A private family funeral is being planned in addition to the public memorial, with details for both still being finalized, he said.
“A very, very unique individual she was, the likes of which in this country very few people will ever see again,” said Murray.
Back when she was a rookie mayor, McCallion cemented her hard-working reputation after she injured her ankle while helping evacuate 200,000 residents from their homes after a train derailed and leaked chlorine gas. She continued to hobble to update briefings despite the sprain.
McCallion’s main political speed bump came toward the end of her career in the form of both a judicial inquiry and a conflict-of-interest court case stemming from a failed multimillion-dollar development contract involving her son’s company.
The inquiry judge found in 2011 that McCallion’s actions in promoting the company amounted to a conflict of interest, but the report didn’t say the mayor breached the Municipal Conflict of Interest Act.
Two years later, a Superior Court judge found McCallion may have shown willful blindness and defied common sense when she voted on the development deal, but it wasn’t enough to warrant ousting her from office.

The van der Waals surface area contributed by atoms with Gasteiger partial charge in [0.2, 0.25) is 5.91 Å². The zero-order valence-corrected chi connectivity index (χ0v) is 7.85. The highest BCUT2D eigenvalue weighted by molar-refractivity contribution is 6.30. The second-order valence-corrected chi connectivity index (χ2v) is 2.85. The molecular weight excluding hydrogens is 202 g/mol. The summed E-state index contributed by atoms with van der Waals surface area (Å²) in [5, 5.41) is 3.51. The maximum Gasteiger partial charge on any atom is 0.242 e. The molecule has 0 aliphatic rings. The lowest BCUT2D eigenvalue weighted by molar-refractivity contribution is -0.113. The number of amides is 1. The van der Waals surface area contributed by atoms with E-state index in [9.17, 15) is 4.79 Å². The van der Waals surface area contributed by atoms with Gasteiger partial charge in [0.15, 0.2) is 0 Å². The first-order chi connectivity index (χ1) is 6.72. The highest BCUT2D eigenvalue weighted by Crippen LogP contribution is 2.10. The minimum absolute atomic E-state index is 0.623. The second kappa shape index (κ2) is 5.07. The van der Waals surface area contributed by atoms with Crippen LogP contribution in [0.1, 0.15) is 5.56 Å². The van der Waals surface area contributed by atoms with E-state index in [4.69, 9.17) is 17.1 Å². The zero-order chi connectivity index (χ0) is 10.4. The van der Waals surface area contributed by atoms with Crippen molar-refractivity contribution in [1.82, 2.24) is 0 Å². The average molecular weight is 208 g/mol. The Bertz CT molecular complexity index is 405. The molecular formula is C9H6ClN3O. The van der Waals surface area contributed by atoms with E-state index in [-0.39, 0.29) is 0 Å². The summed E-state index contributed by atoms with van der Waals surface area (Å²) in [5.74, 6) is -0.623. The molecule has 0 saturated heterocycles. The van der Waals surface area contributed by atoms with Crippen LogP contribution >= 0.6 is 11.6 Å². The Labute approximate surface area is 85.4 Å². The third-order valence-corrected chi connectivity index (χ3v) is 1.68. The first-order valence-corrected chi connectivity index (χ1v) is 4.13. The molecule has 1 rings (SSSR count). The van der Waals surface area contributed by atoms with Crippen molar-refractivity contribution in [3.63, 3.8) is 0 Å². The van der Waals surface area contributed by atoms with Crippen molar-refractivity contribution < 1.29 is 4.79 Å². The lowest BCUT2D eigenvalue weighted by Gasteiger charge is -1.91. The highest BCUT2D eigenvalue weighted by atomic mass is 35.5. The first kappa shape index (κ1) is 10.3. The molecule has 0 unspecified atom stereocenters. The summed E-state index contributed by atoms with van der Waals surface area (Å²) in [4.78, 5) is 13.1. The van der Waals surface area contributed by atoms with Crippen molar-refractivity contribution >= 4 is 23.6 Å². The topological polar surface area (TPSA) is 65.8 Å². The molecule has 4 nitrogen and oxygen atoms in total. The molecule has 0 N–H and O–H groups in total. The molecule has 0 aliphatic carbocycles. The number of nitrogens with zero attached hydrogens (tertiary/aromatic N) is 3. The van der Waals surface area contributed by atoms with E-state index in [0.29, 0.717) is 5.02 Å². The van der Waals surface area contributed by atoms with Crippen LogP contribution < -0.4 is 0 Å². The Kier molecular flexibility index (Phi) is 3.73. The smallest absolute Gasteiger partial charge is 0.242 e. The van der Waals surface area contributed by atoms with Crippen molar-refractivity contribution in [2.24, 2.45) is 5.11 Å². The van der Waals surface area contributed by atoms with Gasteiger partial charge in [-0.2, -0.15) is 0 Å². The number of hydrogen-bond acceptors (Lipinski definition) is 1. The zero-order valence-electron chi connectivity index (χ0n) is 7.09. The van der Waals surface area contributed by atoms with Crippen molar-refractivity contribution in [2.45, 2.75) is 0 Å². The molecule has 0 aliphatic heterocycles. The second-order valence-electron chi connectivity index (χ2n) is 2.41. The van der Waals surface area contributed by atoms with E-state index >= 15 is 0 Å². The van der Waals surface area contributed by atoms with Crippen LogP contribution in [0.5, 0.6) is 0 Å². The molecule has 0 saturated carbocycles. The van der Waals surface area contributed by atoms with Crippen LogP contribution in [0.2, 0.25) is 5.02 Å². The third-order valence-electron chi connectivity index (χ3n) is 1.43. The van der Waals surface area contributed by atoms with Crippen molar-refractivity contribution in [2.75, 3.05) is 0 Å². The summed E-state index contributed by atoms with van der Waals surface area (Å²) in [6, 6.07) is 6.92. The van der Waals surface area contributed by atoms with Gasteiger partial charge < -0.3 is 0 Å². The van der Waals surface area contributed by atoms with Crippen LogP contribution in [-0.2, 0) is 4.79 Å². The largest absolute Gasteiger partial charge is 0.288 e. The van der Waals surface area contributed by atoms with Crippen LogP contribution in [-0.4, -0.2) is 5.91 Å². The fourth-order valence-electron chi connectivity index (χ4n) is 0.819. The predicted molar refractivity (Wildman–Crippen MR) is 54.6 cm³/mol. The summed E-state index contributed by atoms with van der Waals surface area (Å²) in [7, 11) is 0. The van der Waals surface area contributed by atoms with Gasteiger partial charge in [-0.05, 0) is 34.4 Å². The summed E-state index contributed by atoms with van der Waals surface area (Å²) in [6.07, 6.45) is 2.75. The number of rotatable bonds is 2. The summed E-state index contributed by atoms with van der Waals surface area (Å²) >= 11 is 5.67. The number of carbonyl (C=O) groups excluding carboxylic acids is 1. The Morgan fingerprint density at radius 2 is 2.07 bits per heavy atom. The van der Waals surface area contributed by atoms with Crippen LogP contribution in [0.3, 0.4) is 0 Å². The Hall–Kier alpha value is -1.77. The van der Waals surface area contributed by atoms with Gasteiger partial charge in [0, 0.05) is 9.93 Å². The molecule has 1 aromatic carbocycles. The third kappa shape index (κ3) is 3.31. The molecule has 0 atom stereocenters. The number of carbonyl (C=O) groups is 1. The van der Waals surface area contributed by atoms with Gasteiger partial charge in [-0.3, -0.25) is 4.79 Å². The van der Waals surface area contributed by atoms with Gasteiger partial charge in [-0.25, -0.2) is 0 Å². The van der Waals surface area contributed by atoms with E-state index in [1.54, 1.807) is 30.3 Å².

The scandal came to light prior to the 2010 municipal election and she took a huge hit in the polls — relatively speaking. She still won 76 per cent of the vote.
She turned down invitations from the Liberals, Conservatives and New Democrats to run for them federally or provincially, saying politics was far more satisfying at the local level.
“The whole job of being mayor is a wonderful experience,” McCallion said in a 2006 interview. “You’re building a community, you’re helping people, you’re making it possible for people to live in a community with all the services they require; I mean that, to me, is satisfaction.”
McCallion also supported other politicians across party lines, endorsing Kathleen Wynne as Liberal premier of Ontario in 2014 but backing her Progressive Conservative opponent Ford in the 2018 campaign.
Under McCallion’s watch, Mississauga was debt free and one of the best-run cities fiscally.
The no-nonsense politician spoke her mind when advocating for the interests of her citizens and the rights of municipalities in general.